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Date: Thu, 11 Apr 1996 17:05:15 -0700
Mime-Version: 1.0
To: (INE)
From: (Evan Soule)
Subject: A Report


By Roger Hastings PhD

Transcribed By George W. Dahlberg P.E.

[Reformatted and spell checked by Patrick Bailey, INE, 16 Apr 96]

I do not intend to recapitulate the theory presented in Newman's book, but rather to briefly provide my interpretation of his ideas. Newman began studying electricity and magnetism in the mid 1960's. He has a mechanical background, and was looking for a mechanical description of electromagnetic fields. That is, he assumed that there must be a mechanical interaction between, for example, two magnets. He could not find such a description in any book, and decided that he would have to provide his own explanation. He came to the conclusion that if electromagnetic fields consisted of tiny spinning particles moving at the speed of light along the field lines, then he could explain all standard electromagnetic phenomena through the interaction of spinning particles. Since the spinning particles interact in the same way as gyroscopes, he called the particles gyroscopic particles. In my opinion, such spinning particles do provide a qualitative description of electromagnetic phenomena, and his model is useful in understanding complex electrical situations (note that without a pictorial model one must rely solely upon mathematical equations which can become extremely complex).

Given that electromagnetic fields consist of matter in motion, or kinetic energy, Joe decided that it should be possible to tap this kinetic energy. He likes to say: "How long did man sit next to a stream before he invented the paddle wheel?" Joe built a variety of unusual devices to tap the kinetic energy in electromagnetic fields before he arrived at his present motor design. He likes to point out that both Maxwell and Faraday, the pioneers of electromagnetism, believed that the fields consisted of matter in motion. This is stated in no uncertain terms in Maxwell's book "A Dynamical Theory of the Electromagnetic Field". In fact, Maxwell used a dynamical model to derive his famous equations. This fact has all but been lost in current books on electromagnetic theory. The quantity which Maxwell called "electromagnetic momentum" is now referred to as the "vector potential".

Going further, Joe realized that when a magnetic field is created, its gyroscopic particles must come from the atoms of the materials which created the field. Thus he decided that all matter must consist of the same gyroscopic particles. For example, when a voltage is applied to a wire, Newman pictures gyroscopic particles (which I will call gyrotons for short) moving down the wire at the speed of light. These gyrotons line up the electrons in the wire. The electrons themselves consist of a swirling mass of gyrotrons, and their matter fields combine when lined up to form the magnetic lines of force circulating around the wire. In this process, the wire has literally lost some of its mass to the magnetic field, and this is accounted for by Einstein's equation of energy equals mass times the square of the speed of light. According to Einstein, every conversion of energy involves a corresponding conversion of matter. According to Newman, this may be interpreted as an exchange of gyrotrons. For example, if two atoms combine to give off light, the atoms would weight slightly less after the reaction than before. According to Newman, the atoms have combined and given off some of their gyrotrons in the form of light. Thus Einstein's equation is interpreted as a matter of counting gyrotrons. These particles cannot be created or destroyed in Newman's theory, and they always move at the speed of light.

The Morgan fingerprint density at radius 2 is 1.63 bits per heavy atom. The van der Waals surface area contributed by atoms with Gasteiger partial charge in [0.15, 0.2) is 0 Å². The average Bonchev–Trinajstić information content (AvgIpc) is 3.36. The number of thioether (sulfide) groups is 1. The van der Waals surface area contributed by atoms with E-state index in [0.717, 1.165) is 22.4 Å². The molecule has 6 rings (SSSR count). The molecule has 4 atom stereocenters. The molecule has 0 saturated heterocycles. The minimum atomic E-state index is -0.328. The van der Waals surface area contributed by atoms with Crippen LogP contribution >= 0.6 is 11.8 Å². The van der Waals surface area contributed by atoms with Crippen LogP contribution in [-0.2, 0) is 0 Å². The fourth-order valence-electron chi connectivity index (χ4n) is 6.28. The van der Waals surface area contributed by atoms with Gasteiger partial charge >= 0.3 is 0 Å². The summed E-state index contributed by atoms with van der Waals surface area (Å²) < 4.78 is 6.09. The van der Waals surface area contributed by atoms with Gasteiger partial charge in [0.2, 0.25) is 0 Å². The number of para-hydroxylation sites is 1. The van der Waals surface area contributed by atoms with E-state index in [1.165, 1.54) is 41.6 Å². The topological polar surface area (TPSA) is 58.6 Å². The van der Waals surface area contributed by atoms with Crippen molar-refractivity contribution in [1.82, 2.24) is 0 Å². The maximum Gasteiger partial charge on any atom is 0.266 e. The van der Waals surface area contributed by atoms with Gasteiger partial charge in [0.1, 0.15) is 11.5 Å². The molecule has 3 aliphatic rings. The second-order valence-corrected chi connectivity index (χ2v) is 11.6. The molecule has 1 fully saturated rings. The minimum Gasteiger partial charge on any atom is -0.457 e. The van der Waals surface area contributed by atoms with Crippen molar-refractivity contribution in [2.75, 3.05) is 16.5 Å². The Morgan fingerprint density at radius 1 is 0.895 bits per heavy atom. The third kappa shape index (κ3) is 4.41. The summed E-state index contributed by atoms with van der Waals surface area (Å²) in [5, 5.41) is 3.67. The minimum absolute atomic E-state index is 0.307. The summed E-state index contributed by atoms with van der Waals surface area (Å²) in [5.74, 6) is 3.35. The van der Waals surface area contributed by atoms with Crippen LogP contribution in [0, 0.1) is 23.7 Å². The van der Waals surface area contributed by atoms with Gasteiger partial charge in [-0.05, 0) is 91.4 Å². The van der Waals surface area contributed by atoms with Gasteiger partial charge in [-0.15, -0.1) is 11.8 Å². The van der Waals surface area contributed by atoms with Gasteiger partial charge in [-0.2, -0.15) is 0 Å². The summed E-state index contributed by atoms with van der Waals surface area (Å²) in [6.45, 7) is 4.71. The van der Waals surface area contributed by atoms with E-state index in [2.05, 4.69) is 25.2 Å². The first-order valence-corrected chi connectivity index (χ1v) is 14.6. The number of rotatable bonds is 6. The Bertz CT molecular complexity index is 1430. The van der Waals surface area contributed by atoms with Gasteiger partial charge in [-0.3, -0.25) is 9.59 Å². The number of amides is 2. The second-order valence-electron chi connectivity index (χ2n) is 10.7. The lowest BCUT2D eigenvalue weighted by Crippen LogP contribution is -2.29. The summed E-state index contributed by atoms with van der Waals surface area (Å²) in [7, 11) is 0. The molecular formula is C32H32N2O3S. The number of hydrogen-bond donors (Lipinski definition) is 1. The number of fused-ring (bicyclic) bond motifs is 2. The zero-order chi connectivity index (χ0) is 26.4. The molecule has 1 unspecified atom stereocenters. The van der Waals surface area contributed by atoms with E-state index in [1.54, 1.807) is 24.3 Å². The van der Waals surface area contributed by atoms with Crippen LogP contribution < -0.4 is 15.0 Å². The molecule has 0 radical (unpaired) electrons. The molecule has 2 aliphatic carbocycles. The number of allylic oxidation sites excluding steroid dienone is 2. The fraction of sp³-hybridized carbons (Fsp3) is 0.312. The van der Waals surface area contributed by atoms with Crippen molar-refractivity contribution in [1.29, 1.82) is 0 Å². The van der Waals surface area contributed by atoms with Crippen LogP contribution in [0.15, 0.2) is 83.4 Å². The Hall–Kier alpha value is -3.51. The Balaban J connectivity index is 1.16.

My interpretation of Newman's original idea for his motor is as follows. As a thought experiment, suppose one made a coil consisting of 186,000 miles of wire. An electrical field would require one second to travel the length of the wire, or in Newman's language, it would take one second for gyrotons inserted at one end of the wire to reach the other end. Now suppose that the polarity of the applied voltage was switched before the one second has elapsed, and this polarity switching was repeated with a period less than one second. Gyrotons would become trapped in the wire, as their number increased, so would the alignment of electrons and the number of gyrotons in the magnetic field increase. The intensified magnetic field could be used to do work on an external magnet, while the input current to the coil would be small or non-existent. Newman's motors contain up to 55 miles of wire, and the voltage is rapidly switched as the magnet rotates. He elaborates upon his theory in his book, and uses it to interpret a variety of physical phenomena.